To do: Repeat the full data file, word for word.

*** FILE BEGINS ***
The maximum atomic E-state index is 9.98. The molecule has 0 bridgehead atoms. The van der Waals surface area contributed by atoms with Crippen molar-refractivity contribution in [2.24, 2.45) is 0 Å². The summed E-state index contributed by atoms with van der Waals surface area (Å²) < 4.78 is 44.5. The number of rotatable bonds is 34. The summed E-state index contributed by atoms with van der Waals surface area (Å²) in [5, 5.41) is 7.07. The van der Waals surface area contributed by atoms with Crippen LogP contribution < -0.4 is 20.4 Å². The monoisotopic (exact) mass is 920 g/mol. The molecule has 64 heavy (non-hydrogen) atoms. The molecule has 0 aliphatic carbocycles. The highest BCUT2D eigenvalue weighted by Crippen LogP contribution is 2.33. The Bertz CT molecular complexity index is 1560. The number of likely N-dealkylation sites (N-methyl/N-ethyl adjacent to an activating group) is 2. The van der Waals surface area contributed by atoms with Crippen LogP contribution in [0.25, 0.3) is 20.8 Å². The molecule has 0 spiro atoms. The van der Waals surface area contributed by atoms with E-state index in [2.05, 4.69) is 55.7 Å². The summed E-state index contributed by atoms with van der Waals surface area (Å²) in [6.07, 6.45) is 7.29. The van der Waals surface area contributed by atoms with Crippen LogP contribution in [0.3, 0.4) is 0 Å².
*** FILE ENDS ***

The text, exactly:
The maximum atomic E-state index is 9.98. The molecule has 0 bridgehead atoms. The van der Waals surface area contributed by atoms with Crippen molar-refractivity contribution in [2.24, 2.45) is 0 Å². The summed E-state index contributed by atoms with van der Waals surface area (Å²) < 4.78 is 44.5. The number of rotatable bonds is 34. The summed E-state index contributed by atoms with van der Waals surface area (Å²) in [5, 5.41) is 7.07. The van der Waals surface area contributed by atoms with Crippen LogP contribution < -0.4 is 20.4 Å². The monoisotopic (exact) mass is 920 g/mol. The molecule has 64 heavy (non-hydrogen) atoms. The molecule has 0 aliphatic carbocycles. The highest BCUT2D eigenvalue weighted by Crippen LogP contribution is 2.33. The Bertz CT molecular complexity index is 1560. The number of likely N-dealkylation sites (N-methyl/N-ethyl adjacent to an activating group) is 2. The van der Waals surface area contributed by atoms with Crippen LogP contribution in [0.25, 0.3) is 20.8 Å². The molecule has 0 spiro atoms. The van der Waals surface area contributed by atoms with E-state index in [2.05, 4.69) is 55.7 Å². The summed E-state index contributed by atoms with van der Waals surface area (Å²) in [6.07, 6.45) is 7.29. The van der Waals surface area contributed by atoms with Crippen LogP contribution in [0.3, 0.4) is 0 Å².